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The Daily Wildcat

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The Daily Wildcat

The Daily Wildcat


    Police Beat: Sept. 20

    ‘Why humiliate me like this?’

    A University of Arizona Police Department officer arrested a man for drunken driving on Sept. 12.

    At approximately 1 a.m., an officer was working near Park Avenue and Second Street when a pickup truck didn’t stop at a stop sign. The officer pulled the driver over and noticed a passenger sitting in the bed of the truck.

    The officer noted the smell of alcohol on the driver’s breath. The driver also had watery, bloodshot eyes and his speech was slurred.

    The man driving the car identified himself with an Arizona driver’s license and said, “”I know I fucked up tonight.”” He continued, “”I am willing to walk home … I will leave my truck here and walk home.””

    At this time, another officer arrived to conduct the walk-and-turn test. When the officer explained to the man how the test would be conducted, the man said, “”I’ve been drinking, why humiliate me like this? I know I’m drunk, just take me to jail. I don’t want to look stupid and fall all over the place.””

    The man stated he did not wish to take the walk-and-turn test or the one-leg-stand but he agreed to have his blood or breath tested. An officer from the Tucson Police Department arrived and tested the man’s breath.

    As a result of the breath samples, the man was cited for extreme DUI.

    Fraternity man helps ‘little sister’

    A UAPD officer diverted a man and woman to the UA diversion program for minor in possession on Sept. 12.

    While the officer was at a UA-sanctioned party, he observed several individuals that were quickly going in and out of a room.

    The officer made eye contact with a man who was inside of the room as the door was being slammed shut. The people inside slammed the door every time they saw the officer’s presence.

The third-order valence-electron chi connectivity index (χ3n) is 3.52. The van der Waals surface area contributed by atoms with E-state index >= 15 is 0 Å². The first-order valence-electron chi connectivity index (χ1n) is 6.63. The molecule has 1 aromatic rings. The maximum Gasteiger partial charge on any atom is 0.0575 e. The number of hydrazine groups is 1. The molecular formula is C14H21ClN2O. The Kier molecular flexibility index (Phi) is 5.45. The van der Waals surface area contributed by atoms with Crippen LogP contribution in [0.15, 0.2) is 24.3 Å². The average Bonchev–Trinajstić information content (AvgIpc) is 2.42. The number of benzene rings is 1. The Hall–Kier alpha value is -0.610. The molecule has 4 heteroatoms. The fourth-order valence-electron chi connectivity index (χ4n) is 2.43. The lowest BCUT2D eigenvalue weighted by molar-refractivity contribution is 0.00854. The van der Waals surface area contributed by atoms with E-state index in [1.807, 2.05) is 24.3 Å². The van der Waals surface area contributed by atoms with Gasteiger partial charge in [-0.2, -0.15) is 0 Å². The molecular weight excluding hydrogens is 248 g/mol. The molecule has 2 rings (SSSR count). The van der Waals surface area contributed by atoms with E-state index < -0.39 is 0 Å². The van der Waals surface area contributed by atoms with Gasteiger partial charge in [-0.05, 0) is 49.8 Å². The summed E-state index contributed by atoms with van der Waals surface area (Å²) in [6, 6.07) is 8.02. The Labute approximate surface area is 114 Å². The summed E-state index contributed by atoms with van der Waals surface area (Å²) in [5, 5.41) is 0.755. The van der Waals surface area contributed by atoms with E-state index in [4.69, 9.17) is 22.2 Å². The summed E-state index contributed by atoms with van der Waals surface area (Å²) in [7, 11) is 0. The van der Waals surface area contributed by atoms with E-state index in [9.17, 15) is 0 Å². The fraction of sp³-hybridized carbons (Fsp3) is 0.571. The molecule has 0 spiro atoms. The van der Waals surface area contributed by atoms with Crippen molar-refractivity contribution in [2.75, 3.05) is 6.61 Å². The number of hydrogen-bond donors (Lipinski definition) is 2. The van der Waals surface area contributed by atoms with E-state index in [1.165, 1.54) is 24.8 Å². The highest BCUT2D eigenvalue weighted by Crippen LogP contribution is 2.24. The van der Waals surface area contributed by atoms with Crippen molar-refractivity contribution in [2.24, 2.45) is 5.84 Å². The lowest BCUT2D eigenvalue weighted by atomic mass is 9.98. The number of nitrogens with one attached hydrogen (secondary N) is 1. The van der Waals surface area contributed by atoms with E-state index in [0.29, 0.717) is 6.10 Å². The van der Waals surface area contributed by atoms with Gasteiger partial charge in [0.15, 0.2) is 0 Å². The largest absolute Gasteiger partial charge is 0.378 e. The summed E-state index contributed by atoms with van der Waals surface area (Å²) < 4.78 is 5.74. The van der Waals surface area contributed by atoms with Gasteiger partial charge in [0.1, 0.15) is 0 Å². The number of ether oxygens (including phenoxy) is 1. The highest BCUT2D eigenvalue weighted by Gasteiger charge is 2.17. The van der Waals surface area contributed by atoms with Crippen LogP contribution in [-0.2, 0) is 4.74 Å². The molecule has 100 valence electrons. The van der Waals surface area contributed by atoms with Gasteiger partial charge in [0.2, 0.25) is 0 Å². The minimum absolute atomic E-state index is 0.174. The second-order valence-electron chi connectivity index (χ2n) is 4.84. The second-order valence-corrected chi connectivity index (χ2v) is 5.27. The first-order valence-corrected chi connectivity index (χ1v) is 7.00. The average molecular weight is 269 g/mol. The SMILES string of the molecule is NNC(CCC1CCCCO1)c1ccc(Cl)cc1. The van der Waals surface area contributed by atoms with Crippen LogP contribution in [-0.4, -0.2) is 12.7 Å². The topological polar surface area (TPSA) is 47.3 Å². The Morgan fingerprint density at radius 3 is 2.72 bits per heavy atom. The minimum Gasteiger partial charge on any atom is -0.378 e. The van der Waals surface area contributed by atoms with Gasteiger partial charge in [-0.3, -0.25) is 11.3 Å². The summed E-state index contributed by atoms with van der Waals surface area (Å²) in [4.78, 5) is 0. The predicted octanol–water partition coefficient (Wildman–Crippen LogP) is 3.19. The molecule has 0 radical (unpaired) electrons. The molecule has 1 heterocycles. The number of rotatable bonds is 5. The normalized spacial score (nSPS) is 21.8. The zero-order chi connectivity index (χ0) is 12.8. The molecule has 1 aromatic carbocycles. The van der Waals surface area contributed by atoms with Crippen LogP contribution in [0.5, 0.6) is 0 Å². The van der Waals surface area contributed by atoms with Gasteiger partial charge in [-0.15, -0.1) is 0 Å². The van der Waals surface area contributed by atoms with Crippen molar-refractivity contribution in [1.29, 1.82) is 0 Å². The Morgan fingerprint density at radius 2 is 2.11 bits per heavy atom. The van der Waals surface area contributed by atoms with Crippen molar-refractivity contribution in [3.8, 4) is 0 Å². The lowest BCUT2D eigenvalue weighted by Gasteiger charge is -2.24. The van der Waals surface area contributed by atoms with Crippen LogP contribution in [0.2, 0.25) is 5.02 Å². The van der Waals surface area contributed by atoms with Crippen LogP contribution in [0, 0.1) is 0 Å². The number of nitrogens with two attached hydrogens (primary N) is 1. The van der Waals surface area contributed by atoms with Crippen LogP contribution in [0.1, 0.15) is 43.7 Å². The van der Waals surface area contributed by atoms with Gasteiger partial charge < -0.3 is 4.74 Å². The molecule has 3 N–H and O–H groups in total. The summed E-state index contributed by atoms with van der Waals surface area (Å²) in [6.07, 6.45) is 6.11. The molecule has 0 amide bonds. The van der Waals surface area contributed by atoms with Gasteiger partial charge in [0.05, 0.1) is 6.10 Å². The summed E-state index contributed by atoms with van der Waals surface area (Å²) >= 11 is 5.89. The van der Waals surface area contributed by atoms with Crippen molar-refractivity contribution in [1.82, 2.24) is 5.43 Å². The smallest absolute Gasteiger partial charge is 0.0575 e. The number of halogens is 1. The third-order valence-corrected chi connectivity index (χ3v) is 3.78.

The officer knocked on the door and the man inside appeared nervous as he opened it. The officer asked what was going on with all the traffic goingin and out of the room. The man stated that he was “”taking care of his sister in the bathroom,”” and that “”everything was under control.””

    The officer asked if his sister was throwing up due to alcohol consumption and if she was able to walk. He also said that if she was ill it was important that she be medically evaluated to prevent her from getting sicker.

    The man said, “”Okay, what do you want me to do?”” The officer asked if his sister could walk on her own, to which he replied, “”No.”” The officer called Tucson Fire Department medics to evaluate the woman. Together, the man and the officer carried his sister outside to the front entrance of the fraternity where the party took place. Upon identifying the woman, the officer learned that she had a completely different last name than the man.  

    The officer asked the man for his “”sister’s”” identification. He stated she was his sister and provided her correct first name and date of birth but stated her last name as the same as his. A records check returned with no record found. The officer asked the man for his own identification. He gave his correct name and date of birth, but stated he was from Arizona, though no records were found confirming this.